Report by the Chartered Institute of Water and Environmental Management calls for overhaul of the governmentâ€™s â€˜out of dateâ€™ air quality strategy, writes Michael Holder
Air pollution is the UKâ€™s â€˜forgotten public health crisisâ€™ and a new government strategy is needed, according to the Chartered Institute of Water and Environmental Management (CIWEM).
The professional body and registered charity published a report this week (July 22), â€˜Clearing the Air â€“ priorities for reducing air pollution in the UKâ€™, which sets out a number of recommendations for government air quality policy.
The recommendations largely focus on traffic, as the CIWEM estimates that road transport is the main source of pollution in 92% of UK Air Quality Management Areas (AQMAs), whereas only 2% have been declared solely due to industrial emissions.
According to the report, more than 500 AQMAs declared for nitrogen dioxide, 100 for PM10 and eight for sulphur dioxide.
However, CIWEM contends that the pollutants of the â€˜greatest policy importance for the futureâ€™ are nitrogen dioxide, oxides of nitrogen, particulate matter, ozone and volatile organic compounds.
Among the recommendations to tackle pollution from road transport, CIWEM calls for more power to be given to the Highways Agency instead of local authorities.
According to the report, Air Quality Action Plans (AQAPs) â€˜have, in general, been ineffective at reducing emissions because many local authorities do not have any powers to control trafficâ€™.
Currently, local authorities have control over most roads in the UK, but work in partnership with the Highways Agency on larger roads, over which the Agency has control.
But the report states that the Highways Agency should be given â€˜stronger direction and responsibility by government to ensure that air quality objectives are achievedâ€™, as it is a larger, more influential organisation and can afford â€˜greater in-house expertiseâ€™.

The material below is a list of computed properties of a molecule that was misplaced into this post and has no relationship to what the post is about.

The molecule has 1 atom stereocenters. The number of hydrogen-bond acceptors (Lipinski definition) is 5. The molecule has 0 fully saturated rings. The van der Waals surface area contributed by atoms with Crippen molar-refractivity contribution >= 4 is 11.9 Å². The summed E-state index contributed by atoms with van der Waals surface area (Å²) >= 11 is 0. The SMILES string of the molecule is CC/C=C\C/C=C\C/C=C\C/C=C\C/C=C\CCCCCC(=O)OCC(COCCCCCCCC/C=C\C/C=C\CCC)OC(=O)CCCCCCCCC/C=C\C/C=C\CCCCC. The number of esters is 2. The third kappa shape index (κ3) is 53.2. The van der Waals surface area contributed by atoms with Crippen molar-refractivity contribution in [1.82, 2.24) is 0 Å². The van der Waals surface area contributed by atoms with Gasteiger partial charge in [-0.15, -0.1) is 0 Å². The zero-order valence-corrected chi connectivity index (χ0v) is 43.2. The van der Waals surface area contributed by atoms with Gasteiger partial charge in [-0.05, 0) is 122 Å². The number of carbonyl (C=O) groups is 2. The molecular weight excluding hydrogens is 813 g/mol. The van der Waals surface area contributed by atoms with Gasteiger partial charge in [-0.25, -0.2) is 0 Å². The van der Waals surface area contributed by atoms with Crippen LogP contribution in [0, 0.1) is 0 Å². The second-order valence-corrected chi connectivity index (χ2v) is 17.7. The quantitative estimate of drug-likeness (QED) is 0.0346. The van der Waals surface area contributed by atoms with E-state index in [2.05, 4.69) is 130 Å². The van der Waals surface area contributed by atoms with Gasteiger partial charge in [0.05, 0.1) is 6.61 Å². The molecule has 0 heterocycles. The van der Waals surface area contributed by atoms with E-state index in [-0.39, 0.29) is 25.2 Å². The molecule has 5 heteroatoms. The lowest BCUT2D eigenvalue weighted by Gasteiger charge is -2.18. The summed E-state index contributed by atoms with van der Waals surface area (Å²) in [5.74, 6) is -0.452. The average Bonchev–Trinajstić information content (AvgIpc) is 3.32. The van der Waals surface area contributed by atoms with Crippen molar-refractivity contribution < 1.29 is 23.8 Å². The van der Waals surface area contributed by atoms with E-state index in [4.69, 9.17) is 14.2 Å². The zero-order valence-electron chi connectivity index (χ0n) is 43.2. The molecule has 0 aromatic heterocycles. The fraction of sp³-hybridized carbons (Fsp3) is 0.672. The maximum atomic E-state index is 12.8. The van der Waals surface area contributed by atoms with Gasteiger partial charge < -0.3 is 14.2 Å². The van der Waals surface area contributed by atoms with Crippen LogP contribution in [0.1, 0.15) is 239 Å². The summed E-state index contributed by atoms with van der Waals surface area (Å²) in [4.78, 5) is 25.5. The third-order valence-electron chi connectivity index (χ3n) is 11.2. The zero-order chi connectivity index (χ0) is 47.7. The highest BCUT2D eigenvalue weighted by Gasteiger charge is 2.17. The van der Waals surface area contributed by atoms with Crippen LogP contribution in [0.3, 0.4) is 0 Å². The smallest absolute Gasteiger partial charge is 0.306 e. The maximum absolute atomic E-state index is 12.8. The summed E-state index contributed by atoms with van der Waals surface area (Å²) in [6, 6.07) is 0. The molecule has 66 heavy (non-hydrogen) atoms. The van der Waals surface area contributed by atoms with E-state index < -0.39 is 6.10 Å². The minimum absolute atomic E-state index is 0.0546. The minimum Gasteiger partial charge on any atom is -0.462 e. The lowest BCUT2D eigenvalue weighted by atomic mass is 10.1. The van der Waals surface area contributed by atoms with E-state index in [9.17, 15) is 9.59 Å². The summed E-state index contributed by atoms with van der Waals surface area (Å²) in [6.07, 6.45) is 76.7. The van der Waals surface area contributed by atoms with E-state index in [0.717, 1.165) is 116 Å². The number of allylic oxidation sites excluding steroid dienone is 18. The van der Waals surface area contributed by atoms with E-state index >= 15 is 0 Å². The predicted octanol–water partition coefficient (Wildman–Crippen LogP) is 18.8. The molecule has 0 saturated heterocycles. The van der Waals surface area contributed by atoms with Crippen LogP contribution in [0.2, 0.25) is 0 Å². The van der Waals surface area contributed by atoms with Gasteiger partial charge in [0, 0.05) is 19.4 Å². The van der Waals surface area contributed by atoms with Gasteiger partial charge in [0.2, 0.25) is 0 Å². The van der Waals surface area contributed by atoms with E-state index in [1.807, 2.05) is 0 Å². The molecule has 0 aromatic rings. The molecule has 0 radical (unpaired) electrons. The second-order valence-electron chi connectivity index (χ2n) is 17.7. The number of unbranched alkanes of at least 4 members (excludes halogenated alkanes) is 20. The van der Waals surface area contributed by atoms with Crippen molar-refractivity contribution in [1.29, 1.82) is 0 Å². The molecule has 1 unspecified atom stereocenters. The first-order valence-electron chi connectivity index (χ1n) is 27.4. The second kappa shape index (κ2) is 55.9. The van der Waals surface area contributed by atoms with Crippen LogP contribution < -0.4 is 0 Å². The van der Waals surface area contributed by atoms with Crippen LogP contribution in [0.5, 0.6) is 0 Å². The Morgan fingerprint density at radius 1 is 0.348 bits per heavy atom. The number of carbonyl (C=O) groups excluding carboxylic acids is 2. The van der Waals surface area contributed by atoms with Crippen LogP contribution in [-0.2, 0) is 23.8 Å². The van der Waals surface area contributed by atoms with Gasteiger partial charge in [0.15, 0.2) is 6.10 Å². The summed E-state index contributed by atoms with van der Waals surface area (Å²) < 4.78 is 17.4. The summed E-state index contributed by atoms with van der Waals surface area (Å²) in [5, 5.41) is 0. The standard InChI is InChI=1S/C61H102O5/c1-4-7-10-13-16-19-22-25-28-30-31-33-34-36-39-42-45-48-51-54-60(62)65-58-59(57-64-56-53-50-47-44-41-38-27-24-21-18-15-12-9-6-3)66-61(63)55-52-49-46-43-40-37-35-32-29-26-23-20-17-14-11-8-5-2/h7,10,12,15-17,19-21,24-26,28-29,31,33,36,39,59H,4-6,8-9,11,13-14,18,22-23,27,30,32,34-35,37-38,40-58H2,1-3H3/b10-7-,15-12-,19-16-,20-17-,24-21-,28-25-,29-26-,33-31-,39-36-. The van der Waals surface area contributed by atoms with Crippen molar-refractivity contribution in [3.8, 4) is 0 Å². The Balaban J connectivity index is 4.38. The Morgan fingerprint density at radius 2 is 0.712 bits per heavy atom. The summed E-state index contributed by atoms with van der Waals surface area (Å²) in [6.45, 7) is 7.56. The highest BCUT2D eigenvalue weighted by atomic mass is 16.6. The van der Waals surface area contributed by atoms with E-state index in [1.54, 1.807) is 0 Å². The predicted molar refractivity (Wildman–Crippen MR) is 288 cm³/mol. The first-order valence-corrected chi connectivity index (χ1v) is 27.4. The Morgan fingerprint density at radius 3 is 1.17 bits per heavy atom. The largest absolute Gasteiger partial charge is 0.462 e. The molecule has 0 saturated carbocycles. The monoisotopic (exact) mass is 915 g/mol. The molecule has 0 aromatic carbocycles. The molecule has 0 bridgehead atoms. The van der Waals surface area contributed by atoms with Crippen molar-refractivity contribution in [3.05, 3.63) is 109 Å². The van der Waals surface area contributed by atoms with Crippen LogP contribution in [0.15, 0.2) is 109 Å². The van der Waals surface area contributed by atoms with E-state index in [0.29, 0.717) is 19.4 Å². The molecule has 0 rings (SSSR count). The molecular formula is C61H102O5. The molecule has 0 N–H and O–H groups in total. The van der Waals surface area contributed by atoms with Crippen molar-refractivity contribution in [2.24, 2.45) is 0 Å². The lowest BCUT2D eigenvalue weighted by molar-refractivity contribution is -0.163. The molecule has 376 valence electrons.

Furthermore, the report suggests that the governmentâ€™s focus on policies to tackle climate change have in some cases â€˜had a detrimental impact on air qualityâ€™, such as the increasing use of biomass boilers in urban areas and the encouragement of low-carbon diesel cars, which emit particulate matter.
In the UK, around 29,000 deaths are estimated to be caused by man-made particulate matter pollution, costing the economy up to Â£15 billion per year.
The report also criticises engine manufacturers for finding â€˜cheaper, but less effective, methods to meet the PM emissions limitsâ€™ and calls for the wider use of diesel car filters, which are â€˜very effectiveâ€™ at reducing particulate matter levels.
It also suggests that the government undertake a comprehensive testing of a large sample of vehicles in order to better understand what is currently emitted from the tailpipe.
Commenting on its report, CIWEM called for a revision of the National Air Quality Strategy, which was last amended six years ago, in order to set the direction for air policy to 2030.
It said such a revision should focus on different sizes and components of particulate matter, such as black carbon and ultrafine particles (PM0.1), as well as prioritising the reduction of nitrogen dioxide exposure.
The organisation also said that many air pollution measures would only be effective if the government increased its investment in raising public awareness of the adverse effects of air quality.
CIWEM said: â€œWe believe the current strategy to be out of date and a full revision is required to reflect the current evidence of the harm being done to human health and ecological systems, and the policies and priorities of the government over the medium term, to 2030.
â€œCIWEM asserts that the protection of human health and the environment must not be relaxed due to the current economic conditions, but should take full account of the health and environmental impacts, which too have economic costs.â€
The report is available on the CIWEM website.